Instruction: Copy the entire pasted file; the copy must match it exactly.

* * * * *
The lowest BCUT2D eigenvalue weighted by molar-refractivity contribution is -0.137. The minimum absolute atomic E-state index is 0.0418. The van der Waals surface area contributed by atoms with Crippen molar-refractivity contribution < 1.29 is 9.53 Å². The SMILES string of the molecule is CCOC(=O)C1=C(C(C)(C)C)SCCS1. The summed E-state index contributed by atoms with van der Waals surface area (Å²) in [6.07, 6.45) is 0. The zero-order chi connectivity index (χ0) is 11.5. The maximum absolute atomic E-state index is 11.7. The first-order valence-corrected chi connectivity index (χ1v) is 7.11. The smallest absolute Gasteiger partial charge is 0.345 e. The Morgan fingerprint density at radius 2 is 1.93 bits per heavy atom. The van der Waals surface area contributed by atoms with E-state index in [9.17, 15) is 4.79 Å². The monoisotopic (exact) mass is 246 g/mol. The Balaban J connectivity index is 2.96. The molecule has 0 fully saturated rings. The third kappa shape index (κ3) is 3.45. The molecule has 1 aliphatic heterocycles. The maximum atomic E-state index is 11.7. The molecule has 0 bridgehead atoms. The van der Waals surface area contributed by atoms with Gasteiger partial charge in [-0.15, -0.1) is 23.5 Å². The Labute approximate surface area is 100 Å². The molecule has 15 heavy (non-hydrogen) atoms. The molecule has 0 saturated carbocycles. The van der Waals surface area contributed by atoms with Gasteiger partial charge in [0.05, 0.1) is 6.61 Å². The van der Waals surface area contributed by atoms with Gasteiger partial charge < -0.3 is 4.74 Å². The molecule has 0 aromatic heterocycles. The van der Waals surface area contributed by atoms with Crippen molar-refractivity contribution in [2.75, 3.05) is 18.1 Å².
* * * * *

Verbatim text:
The lowest BCUT2D eigenvalue weighted by molar-refractivity contribution is -0.137. The minimum absolute atomic E-state index is 0.0418. The van der Waals surface area contributed by atoms with Crippen molar-refractivity contribution < 1.29 is 9.53 Å². The SMILES string of the molecule is CCOC(=O)C1=C(C(C)(C)C)SCCS1. The summed E-state index contributed by atoms with van der Waals surface area (Å²) in [6.07, 6.45) is 0. The zero-order chi connectivity index (χ0) is 11.5. The maximum absolute atomic E-state index is 11.7. The first-order valence-corrected chi connectivity index (χ1v) is 7.11. The smallest absolute Gasteiger partial charge is 0.345 e. The Morgan fingerprint density at radius 2 is 1.93 bits per heavy atom. The van der Waals surface area contributed by atoms with E-state index in [9.17, 15) is 4.79 Å². The monoisotopic (exact) mass is 246 g/mol. The Balaban J connectivity index is 2.96. The molecule has 0 fully saturated rings. The third kappa shape index (κ3) is 3.45. The molecule has 1 aliphatic heterocycles. The maximum atomic E-state index is 11.7. The molecule has 0 bridgehead atoms. The van der Waals surface area contributed by atoms with Gasteiger partial charge in [-0.15, -0.1) is 23.5 Å². The Labute approximate surface area is 100 Å². The molecule has 15 heavy (non-hydrogen) atoms. The molecule has 0 saturated carbocycles. The van der Waals surface area contributed by atoms with Gasteiger partial charge in [0.05, 0.1) is 6.61 Å². The van der Waals surface area contributed by atoms with Gasteiger partial charge < -0.3 is 4.74 Å². The molecule has 0 aromatic heterocycles. The van der Waals surface area contributed by atoms with Crippen molar-refractivity contribution in [2.75, 3.05) is 18.1 Å².